In 16 out of 24 cities, congestion was worse than normal – and with drivers reporting colossal traffic jams, the RAC said breakdown reports were up 15 percent compared to normal.

The RAC, who said the increasing breakdowns were "a sign that the roads are much, much busier," added the spike yesterday was caused by families heading for shopping trips and recreational trips before the lockdown.

There were huge queues outside the shops in a rush to stock up and beer was sold for just 99p a pint before it started. Buyers filled their cars before staying home for four weeks with only substantial trips.

Commuters at Canning Town tube station in East London this morning on the first day of the second lockdown

Commuters at Canning Town tube station in East London this morning on the first day of the second lockdown

Commuters travel on the Jubilee Line in London this morning on the first day of the second national lockdown for England

Commuters travel on the Jubilee Line in London this morning on the first day of the second national lockdown for England

People standing on an escalator during rush hour this morning walking down the steps at London Bridge Station

People standing on an escalator during rush hour this morning walking down the steps at London Bridge Station

Traffic on the M60 heads into Manchester this morning as the second national lockdown goes into effect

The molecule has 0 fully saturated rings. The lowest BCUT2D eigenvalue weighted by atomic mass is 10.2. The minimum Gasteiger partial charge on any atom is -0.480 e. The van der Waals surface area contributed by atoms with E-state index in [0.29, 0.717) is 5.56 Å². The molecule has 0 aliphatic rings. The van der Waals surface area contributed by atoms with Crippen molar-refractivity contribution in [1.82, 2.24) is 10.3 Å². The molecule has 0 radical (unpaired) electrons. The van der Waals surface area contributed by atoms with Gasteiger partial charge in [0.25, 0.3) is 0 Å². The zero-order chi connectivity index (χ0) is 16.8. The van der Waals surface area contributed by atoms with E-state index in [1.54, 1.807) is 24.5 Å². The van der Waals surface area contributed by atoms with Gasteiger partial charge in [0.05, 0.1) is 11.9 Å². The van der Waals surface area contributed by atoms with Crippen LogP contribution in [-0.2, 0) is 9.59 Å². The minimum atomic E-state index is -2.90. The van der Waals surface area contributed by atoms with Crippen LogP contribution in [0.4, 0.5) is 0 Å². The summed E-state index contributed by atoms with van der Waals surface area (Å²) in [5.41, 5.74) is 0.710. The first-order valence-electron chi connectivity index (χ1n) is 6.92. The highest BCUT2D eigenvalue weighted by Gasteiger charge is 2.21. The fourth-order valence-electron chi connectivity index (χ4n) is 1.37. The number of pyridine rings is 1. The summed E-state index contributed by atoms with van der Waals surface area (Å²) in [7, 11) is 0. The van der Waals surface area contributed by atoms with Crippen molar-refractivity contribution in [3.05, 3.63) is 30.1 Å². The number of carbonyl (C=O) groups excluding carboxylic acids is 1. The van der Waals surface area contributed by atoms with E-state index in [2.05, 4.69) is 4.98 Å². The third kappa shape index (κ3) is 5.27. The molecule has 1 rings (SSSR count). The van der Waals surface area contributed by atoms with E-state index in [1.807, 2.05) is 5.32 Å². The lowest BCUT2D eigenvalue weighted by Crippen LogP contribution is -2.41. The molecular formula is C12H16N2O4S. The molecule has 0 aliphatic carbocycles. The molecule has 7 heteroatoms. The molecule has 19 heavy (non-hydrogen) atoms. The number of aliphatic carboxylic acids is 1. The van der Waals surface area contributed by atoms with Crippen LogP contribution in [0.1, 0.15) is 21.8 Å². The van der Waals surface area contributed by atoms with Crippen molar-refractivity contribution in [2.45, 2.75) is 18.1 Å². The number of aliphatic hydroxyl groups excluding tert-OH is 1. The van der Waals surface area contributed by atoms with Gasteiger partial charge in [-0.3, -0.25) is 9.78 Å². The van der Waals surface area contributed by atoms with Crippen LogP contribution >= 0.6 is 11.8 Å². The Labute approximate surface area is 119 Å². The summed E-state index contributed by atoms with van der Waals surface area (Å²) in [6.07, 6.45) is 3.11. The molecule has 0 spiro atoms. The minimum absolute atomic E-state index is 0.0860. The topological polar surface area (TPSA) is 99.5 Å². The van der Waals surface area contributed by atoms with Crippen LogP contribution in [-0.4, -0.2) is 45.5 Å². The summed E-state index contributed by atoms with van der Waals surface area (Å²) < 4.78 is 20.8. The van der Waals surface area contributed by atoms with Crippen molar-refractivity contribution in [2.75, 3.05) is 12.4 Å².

Traffic on the M60 heads into Manchester this morning as the second national lockdown goes into effect

Today, pubs, restaurants and non-essential shops in England were forced to close again and the public was instructed to stay home for the next four weeks to reverse the spread of Covid-19.

It is reported that Chancellor Rishi Sunak will confirm this morning that the 80 percent vacation program will continue for businesses closed beyond this embargo due to restrictions.

Meanwhile, the prime minister has been warned by a group of Conservative MPs from the north that they do not want their constituencies to be suspended indefinitely as opposition within the party seems to be mounting.

Jake Berry, chairman of Tory Backbenchers' Northern Research Group, has asked Boris Johnson for more clarity on a roadmap of action for the second time in just over a week.

Traffic on the M25 around Greater London is this morning as traffic congestion remains high in the capital despite the closure

Traffic on the M25 around Greater London is up this morning as traffic jams remain high in the capital despite the closure

Traffic just before 8am on the East London Highway today at the start of a four-week national lockdown to Englan

Traffic just before 8 a.m. on the East London Highway today at the start of a four-week national lockdown to England

Commuters at London Waterloo Station at 8:13 a.m. today during the morning rush hour as the new lockdown begins

Commuters at London Waterloo Station at 8:13 a.m. today during the morning rush hour as the new lockdown begins

Commuters at Leeds train station this morning at 8:31 a.m. to start a four-week national lockdown on England